Last week, NYC Mayor Bill de Blasio ordered a review of “symbols of hate” on city property. It got off to an okay start I guess. Some plaques to Robert E. Lee were removed, and this:
The commemoration for Nazi collaborator Philippe Pétain in the Canyon of Heroes will be one of the first we remove. https://t.co/hAnGmkCdtg
— Mayor Bill de Blasio (@NYCMayor) August 16, 2017
Inadvertently, the Petain statue highlights some of the problem with de Blasio’s PC jihad. Petain kept the French Army fighting at Verdun and was instrumental in defeating the German 1918 Spring Offensive or Kaiserschlacht that came very close to knocking France and Britain out of the war before American power could be felt. Unfortunately for him, he’s best known as the figurehead president of Vichy France. Cherry-picking lives is a perilous task. (As an aside, a figure that is a close analog to Petain is Polish General Wojciech Jaruzelski who led the martial law crackdown on Solidarity in December 1981. Reviled as a traitor at the time, since then many have come to see martial law as preventing a Soviet invasion–like Hungary 1956 and Czechoslovakia 1968–and actually facilitating Poland’s break with the USSR in 1989.)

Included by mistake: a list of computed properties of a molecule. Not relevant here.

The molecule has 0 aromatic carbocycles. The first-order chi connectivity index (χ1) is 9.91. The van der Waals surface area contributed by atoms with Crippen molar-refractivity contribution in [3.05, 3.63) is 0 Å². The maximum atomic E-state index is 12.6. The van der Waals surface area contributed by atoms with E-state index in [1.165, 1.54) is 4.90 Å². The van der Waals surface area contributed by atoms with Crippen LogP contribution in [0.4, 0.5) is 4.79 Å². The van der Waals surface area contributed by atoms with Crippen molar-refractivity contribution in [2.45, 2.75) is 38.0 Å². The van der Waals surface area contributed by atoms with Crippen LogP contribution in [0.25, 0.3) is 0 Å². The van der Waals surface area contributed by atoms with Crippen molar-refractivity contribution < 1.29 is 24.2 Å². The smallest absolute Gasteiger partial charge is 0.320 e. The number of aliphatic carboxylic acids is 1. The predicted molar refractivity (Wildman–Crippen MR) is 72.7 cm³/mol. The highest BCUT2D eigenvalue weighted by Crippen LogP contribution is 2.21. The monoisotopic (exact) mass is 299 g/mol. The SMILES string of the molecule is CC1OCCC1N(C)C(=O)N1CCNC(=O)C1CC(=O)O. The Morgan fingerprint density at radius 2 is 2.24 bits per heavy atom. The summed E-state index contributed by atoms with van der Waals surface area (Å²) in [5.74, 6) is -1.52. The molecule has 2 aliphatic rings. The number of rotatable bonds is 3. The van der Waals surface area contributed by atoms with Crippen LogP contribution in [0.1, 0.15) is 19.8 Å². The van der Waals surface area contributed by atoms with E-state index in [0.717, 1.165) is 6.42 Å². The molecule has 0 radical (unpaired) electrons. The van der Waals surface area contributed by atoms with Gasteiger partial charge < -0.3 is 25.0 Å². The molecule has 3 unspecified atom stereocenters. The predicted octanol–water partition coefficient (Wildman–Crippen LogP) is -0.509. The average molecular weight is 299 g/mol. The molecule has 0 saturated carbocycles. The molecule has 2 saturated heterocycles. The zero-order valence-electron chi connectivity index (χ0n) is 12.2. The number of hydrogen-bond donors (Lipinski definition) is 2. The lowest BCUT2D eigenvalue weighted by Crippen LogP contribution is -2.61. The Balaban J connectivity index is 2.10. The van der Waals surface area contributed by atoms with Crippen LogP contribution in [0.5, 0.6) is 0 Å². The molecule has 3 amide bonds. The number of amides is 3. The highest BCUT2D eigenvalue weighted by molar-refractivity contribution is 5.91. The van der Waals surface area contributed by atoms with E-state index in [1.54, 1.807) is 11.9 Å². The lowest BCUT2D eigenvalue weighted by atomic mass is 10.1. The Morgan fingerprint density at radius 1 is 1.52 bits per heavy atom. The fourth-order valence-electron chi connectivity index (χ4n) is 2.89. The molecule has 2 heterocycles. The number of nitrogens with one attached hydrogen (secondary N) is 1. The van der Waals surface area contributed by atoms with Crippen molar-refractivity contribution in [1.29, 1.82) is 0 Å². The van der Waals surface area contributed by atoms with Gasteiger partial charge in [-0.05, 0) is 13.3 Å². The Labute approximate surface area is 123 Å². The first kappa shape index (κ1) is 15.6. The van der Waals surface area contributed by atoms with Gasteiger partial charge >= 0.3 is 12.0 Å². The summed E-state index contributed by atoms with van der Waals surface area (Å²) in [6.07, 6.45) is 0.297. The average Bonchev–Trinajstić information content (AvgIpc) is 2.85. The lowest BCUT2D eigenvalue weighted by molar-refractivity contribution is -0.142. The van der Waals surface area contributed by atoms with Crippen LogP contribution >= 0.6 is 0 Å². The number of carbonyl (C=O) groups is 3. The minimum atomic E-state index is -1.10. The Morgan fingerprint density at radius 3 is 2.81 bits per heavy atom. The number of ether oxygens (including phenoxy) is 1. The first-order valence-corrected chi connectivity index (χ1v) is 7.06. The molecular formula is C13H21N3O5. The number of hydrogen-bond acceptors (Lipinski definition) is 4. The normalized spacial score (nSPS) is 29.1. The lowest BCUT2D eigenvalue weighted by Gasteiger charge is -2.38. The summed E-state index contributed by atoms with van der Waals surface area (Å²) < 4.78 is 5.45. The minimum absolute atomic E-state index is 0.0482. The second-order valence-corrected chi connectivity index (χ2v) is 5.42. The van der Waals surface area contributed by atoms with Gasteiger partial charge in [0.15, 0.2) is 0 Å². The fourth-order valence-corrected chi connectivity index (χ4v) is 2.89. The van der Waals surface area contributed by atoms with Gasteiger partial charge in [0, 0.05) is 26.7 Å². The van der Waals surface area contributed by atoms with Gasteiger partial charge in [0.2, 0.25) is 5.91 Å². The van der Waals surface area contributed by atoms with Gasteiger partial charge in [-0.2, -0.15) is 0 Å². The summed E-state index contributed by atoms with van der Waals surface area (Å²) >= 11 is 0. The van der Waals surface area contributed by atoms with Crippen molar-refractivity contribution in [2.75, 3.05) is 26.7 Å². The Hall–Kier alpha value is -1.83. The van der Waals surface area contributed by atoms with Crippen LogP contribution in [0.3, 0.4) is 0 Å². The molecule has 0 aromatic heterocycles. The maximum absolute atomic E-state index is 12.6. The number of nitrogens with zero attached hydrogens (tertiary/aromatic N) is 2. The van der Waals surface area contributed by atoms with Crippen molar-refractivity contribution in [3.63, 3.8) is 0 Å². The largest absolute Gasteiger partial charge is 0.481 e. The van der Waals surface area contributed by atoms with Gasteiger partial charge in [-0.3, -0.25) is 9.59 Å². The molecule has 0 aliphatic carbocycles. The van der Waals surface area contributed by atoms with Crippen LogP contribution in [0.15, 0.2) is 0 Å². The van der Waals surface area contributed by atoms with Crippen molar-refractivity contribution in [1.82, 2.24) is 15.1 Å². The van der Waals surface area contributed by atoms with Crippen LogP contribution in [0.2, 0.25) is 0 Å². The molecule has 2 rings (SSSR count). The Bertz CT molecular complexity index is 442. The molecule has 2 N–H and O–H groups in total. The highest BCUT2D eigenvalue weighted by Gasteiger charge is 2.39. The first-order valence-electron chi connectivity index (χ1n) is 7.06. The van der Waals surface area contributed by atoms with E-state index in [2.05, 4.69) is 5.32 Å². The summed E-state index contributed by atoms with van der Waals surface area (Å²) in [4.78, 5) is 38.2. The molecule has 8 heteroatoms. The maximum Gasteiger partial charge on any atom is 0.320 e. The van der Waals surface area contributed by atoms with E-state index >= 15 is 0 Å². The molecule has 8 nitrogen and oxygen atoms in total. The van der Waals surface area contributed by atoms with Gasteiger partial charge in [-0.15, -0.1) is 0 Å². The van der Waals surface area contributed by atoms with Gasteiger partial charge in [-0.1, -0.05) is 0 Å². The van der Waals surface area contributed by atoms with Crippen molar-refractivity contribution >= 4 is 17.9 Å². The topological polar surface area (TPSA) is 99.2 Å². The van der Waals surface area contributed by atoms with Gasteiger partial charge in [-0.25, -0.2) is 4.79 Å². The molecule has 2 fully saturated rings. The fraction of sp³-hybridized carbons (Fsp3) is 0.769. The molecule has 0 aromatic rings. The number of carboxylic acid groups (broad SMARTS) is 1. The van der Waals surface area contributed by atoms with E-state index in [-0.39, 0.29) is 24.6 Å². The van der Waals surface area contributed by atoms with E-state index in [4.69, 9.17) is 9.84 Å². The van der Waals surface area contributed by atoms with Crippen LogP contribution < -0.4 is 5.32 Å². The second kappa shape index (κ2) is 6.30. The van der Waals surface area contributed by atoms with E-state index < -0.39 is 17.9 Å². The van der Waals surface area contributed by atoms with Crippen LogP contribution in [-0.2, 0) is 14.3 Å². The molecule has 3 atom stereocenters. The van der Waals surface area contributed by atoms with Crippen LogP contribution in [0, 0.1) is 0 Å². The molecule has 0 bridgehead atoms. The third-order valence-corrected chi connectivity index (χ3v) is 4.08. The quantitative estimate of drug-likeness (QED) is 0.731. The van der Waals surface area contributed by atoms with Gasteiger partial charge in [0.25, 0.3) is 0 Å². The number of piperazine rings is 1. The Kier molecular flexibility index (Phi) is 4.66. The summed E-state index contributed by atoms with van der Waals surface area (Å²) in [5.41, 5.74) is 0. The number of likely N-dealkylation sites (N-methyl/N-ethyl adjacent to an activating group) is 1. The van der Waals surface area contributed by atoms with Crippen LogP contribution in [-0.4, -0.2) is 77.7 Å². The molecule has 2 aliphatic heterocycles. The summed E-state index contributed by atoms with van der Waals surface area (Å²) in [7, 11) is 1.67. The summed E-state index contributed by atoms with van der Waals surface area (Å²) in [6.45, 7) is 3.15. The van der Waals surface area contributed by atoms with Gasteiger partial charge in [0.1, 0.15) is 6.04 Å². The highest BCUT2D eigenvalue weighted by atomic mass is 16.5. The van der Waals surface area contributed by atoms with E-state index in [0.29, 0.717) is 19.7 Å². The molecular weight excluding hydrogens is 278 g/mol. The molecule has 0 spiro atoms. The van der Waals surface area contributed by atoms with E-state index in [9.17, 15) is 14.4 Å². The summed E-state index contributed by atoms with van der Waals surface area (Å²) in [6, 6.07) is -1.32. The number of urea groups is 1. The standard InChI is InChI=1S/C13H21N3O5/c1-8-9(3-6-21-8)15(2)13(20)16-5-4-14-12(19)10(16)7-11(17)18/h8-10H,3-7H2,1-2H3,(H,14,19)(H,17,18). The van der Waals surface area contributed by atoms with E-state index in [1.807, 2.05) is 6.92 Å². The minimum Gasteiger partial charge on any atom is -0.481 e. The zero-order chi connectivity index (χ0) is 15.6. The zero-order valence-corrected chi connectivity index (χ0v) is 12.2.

The point here is not that Petain was a great guy or that there is anything particularly evil about taking his statue down but that iconoclasm based on arbitrary and politically driven criteria rarely works out well for society. Ominously, the story ends:
CBS2 reached out to de Blasio’s office to find out what criteria they will be using to determine which plaques and monuments across the city should be removed, but are still waiting for a response.
Now we have the response:
The city’s 76 foot tall monument to explorer Christopher Columbus which sits in Columbus Circle could be considered for the chopping block, removed as part of the mayor’s new purge.
“He is a controversial figure, and I know that many people take offense to that, but for many of us who come from the Caribbean Islands we see him as a controversial figure,” Council Speaker Melissa Mark Viverito said. “We have to look at history. We have to look at it thoroughly and clearly.”
This is to be expected. Eradicating Columbus has been on the leftwing ‘to-do’ list forever.
A spokesperson said Viverito also thinks that Grant’s Tomb should be on the review list. Grant has been regarded by some as anti-Semitic.
“In 1862, he signed general order 11, expelling Jews from Kentucky, Tennessee, and Mississippi. I wonder if you think that given the large number of Jewish, he should be buried in New York City,” CBS2’s Kramer asked the mayor.
“Marcia, I’m not familiar with that history. Obviously I take it very seriously, but I’m not familiar with it. We don’t tolerate anti-Semitism in New York City,” the mayor said. “We have to look at each one of these cases. We’ll have a commission. They’ll come up with some universal rules.”
As ESPN showed last night with its decision to reassign Asian sportscaster Robert Lee from doing play-by-play for a football game in Charlottesville, VA, because his name might be scary, we are no longer on a slippery slope when it comes to this nonsense. We are in a total freefall into the Volcano Of Good Feelings.